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Expert explains the concerning reason that rainy seasons keep getting wetter: Our atmosphere is like a gigantic 'sponge'

"[Precipitation is] not just beating a historical record by a marginal amount, but just completely blowing right past it."

Sponge metaphor

Photo Credit: iStock

One common misconception about the effects of our overheating planet is that warmer average temperatures will make the world drier. 

Though this is true in some parts of the world, it isn't true everywhere. In fact, many regions are experiencing unprecedented and highly destructive precipitation events.

To better understand the connection between rising average global temperatures and wetter conditions, it's helpful to think of the air in our atmosphere as a giant, water-holding sponge.

The sponge metaphor

This thinking — that the Earth's atmospheric "sponge" is constantly growing — can help explain why the overheating of our planet intensifies the amount of rain that falls during hurricanes, precipitation, and related events like floods and mudslides.

The warmer the air, the bigger the sponge. The bigger the sponge, the more water it can hold. And the more water it holds, the more that gets released when weather events like hurricanes empty its contents.

The science behind it

The water soaked up and held by the sponge (as water vapor) comes from water evaporating off oceans, lakes, rivers, plants, rainfall, and other water sources on Earth's surface.

Warm water will evaporate faster than cold water because hotter particles move at a higher speed, meaning there is a higher chance that the particles are moving fast enough to escape to the gas phase and become water vapor — a process known as evaporation. 

"A warmer atmosphere can hold more water vapor [than a cooler atmosphere], and an atmosphere with more water vapor can make more precipitation," Deke Arndt, chief of the National Centers For Environmental Information's Climatic Science and Services Division, explained in a news release.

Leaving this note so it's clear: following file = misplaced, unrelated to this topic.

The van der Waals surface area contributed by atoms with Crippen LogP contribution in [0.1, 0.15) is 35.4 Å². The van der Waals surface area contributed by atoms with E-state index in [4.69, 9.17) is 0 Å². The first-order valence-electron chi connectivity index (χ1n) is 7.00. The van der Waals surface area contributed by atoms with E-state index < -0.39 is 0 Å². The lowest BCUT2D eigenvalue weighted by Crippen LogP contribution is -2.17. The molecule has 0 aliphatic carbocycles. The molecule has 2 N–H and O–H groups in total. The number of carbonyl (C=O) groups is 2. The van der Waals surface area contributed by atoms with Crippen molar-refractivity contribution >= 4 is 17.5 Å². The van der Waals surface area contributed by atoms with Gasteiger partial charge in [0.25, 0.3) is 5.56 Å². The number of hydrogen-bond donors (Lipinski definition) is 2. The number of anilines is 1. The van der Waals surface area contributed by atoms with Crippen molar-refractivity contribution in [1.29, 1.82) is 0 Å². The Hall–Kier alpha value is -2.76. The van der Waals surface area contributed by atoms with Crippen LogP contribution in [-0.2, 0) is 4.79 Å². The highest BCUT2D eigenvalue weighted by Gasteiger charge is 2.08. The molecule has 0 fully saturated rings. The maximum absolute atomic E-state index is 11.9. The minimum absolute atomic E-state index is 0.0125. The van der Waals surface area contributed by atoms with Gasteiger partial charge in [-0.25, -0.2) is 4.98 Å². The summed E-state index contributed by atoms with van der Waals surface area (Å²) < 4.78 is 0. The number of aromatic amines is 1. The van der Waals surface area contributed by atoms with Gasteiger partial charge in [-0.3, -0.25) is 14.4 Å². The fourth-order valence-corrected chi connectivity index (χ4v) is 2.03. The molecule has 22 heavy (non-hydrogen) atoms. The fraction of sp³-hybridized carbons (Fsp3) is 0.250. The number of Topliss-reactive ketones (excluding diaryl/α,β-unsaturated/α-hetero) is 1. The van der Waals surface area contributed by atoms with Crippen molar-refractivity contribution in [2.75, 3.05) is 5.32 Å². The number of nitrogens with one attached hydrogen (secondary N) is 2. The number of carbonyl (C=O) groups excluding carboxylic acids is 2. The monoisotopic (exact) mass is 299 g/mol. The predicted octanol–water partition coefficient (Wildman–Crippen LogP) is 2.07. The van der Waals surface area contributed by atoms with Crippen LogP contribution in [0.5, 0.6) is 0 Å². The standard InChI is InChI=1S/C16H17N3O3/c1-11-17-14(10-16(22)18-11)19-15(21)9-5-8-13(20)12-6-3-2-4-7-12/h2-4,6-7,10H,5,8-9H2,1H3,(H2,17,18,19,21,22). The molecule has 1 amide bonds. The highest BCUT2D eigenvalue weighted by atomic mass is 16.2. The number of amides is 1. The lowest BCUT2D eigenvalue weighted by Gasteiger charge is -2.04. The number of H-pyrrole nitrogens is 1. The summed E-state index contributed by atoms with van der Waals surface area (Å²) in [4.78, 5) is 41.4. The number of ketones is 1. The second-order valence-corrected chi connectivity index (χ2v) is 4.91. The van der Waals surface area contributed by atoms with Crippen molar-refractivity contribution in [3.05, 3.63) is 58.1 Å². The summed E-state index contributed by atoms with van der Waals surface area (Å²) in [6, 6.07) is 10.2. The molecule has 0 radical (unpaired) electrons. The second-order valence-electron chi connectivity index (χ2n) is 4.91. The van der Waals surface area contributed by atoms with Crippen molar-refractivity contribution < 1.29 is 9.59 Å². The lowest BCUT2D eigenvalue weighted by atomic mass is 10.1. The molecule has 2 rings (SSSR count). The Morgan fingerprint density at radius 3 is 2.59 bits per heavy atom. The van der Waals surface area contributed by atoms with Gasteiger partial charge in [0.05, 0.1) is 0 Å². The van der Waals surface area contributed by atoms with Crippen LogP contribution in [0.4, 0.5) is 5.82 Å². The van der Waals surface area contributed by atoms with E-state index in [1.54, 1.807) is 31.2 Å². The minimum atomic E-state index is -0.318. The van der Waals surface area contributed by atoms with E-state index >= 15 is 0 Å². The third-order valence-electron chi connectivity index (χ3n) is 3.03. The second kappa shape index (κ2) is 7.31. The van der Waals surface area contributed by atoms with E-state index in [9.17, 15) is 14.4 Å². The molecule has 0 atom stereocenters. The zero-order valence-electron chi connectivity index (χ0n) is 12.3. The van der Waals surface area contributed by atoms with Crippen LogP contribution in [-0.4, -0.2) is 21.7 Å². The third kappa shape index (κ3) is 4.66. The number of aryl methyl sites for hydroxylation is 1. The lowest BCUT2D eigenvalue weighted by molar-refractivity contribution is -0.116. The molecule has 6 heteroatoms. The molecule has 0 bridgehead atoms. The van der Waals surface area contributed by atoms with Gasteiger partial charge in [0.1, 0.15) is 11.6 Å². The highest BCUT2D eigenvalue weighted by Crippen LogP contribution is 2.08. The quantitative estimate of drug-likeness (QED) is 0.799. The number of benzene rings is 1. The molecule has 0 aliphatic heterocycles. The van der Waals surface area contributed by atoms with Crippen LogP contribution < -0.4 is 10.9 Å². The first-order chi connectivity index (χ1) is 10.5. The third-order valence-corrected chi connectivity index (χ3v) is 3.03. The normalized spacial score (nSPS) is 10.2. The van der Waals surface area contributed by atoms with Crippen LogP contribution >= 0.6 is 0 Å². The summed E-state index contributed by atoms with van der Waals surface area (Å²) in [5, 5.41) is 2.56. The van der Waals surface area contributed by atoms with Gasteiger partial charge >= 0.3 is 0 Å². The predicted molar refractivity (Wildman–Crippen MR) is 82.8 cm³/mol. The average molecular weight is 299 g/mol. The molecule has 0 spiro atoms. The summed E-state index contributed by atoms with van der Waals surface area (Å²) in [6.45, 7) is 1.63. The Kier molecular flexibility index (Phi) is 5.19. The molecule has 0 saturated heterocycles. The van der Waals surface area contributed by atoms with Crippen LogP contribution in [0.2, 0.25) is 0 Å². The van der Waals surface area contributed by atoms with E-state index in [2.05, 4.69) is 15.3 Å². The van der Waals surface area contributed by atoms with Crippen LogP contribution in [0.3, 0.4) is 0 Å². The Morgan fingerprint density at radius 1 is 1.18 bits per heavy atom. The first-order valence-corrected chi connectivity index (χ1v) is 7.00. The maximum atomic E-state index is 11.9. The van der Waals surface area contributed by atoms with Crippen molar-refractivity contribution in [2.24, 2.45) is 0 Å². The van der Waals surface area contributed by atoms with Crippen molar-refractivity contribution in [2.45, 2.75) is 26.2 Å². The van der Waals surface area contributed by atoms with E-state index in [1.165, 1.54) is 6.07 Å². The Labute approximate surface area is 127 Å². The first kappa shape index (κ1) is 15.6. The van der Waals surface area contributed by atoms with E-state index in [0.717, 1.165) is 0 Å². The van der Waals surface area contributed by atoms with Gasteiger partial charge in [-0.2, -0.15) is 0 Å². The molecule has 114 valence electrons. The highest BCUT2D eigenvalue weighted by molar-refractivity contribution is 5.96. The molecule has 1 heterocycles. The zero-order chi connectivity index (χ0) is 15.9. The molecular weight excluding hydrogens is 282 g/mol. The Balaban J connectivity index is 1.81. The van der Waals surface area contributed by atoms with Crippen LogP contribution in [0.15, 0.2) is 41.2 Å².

At a constant warm temperature, the air can only hold so much water vapor before condensation of these particles creates clouds. Eventually, droplets will fall from the clouds as precipitation — and the water will be wrung out from the "sponge" looming overhead.

How this affects us today

For each degree Celsius (1.8 degrees Fahrenheit) of warming Earth endures, the air's capacity for water vapor goes up by about 7%. And being that the 10 warmest years in the historical record have all occurred since 2010, it makes sense that for many areas, the rain feels more intense than ever. 

Data from the EPA indicate that more precipitation is occurring in shorter and more intense intervals, with nine of the top 10 years for extreme one-day precipitation events occurring since 1996. In 2022 alone, we saw five instances of 1,000-year floods within five weeks across the U.S.

"[Precipitation and flash floods are] not just beating a historical record by a marginal amount, but just completely blowing right past it and then some," Daniel Swain, a climate scientist at the University of California at Los Angeles, told the Washington Post.

What we can do

As time goes on, the sponge will only continue to expand and hold more water, resulting in devastating precipitation events — that is, if we don't take action to slow the overheating of our planet.

These actions can be as small as reducing the amount of food waste that ends up in landfills by using produce before it spoils to cleaning your appliances so they run more efficiently. Or, they can be as big as swapping dirty energy appliances for cleaner alternatives or investing in a solar panel system for your home. 

The easiest thing — and one of the most impactful things — you can do is talk with your friends, family, and community members about the overheating of our planet and the decisions we can make to mitigate further overheating.

To keep you and your loved ones safe, it's critical to prepare for and stay up to date on heavy precipitation and flood events, especially in parts of the country that experience hurricanes. Make sure you have water, food, first aid supplies, and an evacuation plan if this is a feasible option.

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